(Reuters) - Delta Air Lines (DAL.N), which this week won European and U.S. antitrust approval to buy a 49 percent stake in Britain’s Virgin Atlantic VA.UL, said the two carriers plan to start cross-selling seats on each other’s flights.
The U.S. carrier next week plans to announce that it and Virgin Atlantic will begin “a significant cooperative relationship” including a code-sharing pact, Delta Chief Executive Richard Anderson told staff in a recorded message on Friday.
A press conference is planned for Monday in New York to mark the closing of the transaction, Anderson added.
The venture must still be approved by the U.S. Transportation Department.
Atlanta-based Delta said in December it would buy the Virgin stake from Singapore Airlines (SIAL.SI). Virgin founder Richard Branson will keep his 51 percent stake.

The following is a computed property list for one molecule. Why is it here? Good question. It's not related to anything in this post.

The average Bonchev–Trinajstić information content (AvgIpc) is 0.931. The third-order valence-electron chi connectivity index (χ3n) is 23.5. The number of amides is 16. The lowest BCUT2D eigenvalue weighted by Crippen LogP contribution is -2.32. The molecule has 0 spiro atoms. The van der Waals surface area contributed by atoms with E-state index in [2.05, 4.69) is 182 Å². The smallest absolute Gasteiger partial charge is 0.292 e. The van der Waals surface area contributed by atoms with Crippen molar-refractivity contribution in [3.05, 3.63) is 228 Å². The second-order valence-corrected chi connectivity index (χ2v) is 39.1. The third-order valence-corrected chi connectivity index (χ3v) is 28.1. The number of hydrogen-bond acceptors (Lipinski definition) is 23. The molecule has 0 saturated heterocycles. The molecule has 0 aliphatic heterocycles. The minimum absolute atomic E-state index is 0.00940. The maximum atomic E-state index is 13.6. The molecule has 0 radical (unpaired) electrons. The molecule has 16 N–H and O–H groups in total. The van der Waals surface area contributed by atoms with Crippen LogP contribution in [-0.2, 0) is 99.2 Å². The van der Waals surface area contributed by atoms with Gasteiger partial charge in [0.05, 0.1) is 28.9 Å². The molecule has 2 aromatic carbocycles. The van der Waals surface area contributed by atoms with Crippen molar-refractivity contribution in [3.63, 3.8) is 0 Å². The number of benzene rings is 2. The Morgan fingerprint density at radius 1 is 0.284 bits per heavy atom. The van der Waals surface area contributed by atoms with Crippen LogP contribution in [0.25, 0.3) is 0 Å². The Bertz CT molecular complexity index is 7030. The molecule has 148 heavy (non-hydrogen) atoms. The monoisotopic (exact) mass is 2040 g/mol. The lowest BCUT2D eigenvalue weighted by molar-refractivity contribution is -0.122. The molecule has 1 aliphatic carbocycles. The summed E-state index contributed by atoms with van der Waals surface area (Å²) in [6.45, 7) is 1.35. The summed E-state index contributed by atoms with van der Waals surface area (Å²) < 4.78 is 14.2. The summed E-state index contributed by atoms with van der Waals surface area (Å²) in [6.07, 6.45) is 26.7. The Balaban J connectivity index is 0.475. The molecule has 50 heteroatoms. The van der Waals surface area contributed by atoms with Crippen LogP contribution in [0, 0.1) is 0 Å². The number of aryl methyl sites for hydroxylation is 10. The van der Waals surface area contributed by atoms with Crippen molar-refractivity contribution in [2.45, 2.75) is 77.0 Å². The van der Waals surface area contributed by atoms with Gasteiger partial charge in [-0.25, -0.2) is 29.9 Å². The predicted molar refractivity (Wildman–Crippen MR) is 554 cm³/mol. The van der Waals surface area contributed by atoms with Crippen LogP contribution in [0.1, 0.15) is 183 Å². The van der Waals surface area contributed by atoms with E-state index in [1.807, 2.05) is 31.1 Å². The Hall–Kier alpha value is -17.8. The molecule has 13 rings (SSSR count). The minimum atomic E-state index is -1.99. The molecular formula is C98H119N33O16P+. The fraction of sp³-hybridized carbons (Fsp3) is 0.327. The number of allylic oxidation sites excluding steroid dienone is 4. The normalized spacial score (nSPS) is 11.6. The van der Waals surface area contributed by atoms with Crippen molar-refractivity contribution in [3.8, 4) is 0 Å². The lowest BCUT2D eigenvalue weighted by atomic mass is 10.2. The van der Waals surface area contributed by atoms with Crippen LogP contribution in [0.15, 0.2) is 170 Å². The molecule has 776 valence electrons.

The Virgin alliance will allow Delta to dramatically expand access at London’s Heathrow, a key international business airport where gate constraints have limited growth. Anderson said in his recorded message that Delta plans to shortly announce daily non-stop flight service from Seattle to London Heathrow.
The venture will give Atlanta-based Delta the means to attract more lucrative corporate customers and increase competition with a venture between British Airways (ICAG.L) and AMR Corp’s AAMRQ.PK American Airlines that currently dominates travel between the United States and London.
Reporting by Karen Jacobs in Atlanta